Tell me something real.
Tell me something that matters.
Tell me that there are more stars than there are bad men,
and that in this place at this time,
there are fewer bad men than there are freckles on my skin.
Tell me that my world will change
and that my life will change with it,
and that the fight in me will resolve into peace.
Tell me that I’m real.
Tell me that I matter.
I thought we met in spring,
but it was already autumn.
Your affections fell away
to rot around me;
plucked by the cooling wind.
My novelty faded
with the first breath of winter’s night;
Familiar streetlights guide me back
to my lonesome world.
I fell and I landed and the crash mat knocked all the air out of me. I swore and you laughed and dropped down onto your knees next to me and those big blue eyes refuelled my empty lungs. I swore again, although for a rather different reason, and you offered me a hand. You pulled me upright and pulled my head into your chest with both arms as I remembered how to breathe.
The smell of you was chalk and sweat and old rubber shoes and something else uniquely yours, and I counted each dose of it by the metronome inside your ribcage. As my breathing slowed, your grip loosened and your palms stroked my shoulders in a smooth, uninterrupted rhythm.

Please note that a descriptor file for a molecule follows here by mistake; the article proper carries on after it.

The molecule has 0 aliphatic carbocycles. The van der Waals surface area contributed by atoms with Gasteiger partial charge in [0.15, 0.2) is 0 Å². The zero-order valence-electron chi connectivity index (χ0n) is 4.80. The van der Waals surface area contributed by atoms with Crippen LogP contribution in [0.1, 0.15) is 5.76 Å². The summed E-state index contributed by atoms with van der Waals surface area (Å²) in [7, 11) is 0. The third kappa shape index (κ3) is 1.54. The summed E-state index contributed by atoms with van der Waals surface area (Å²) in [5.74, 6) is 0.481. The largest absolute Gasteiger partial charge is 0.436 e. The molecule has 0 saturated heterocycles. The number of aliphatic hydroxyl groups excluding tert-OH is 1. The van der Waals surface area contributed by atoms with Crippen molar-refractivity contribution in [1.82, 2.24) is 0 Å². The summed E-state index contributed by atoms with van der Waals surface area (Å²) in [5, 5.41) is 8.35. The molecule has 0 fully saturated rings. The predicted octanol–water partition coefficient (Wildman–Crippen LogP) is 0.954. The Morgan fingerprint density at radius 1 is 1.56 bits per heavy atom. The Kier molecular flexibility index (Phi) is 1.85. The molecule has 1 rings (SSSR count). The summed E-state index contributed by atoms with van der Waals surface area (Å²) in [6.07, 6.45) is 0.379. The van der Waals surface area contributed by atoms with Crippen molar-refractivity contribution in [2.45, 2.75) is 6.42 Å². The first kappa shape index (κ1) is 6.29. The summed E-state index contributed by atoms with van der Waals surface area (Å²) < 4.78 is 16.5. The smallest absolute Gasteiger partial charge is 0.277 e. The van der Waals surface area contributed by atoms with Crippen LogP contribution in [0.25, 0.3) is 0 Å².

You pulled me to my feet and turned to face the wall, adorned with a rainbow of little rocks and numbers and scuff marks.
“Well quit slacking, then”, you said with a masterpiece of a grin painted across your face and I said I’d race you, and you gave me a slap on the arse and I gave you a punch in the arm. And you won, but when you looked me in the eye to gloat then I did, too.
Oh, this tangled web
of overcomplicated words
and unrealistic expectations.
Twenty six letters
woven so carefully
into feigned synchronicity,
and launched across the open sky.
Received with longing;
Oh, the people we could be..
The stranger in the mirror wears my clothes,
although they’re tighter on her.
My diamond hangs round her neck.
She has different eyes:
Soft grey; a touch of storm.
Clear and deep;
Their murky film washed away.
She told me her name once,
and I laughed.
It didn’t fit anymore.
The sadness tapers off,
and the stranger
is stranger still.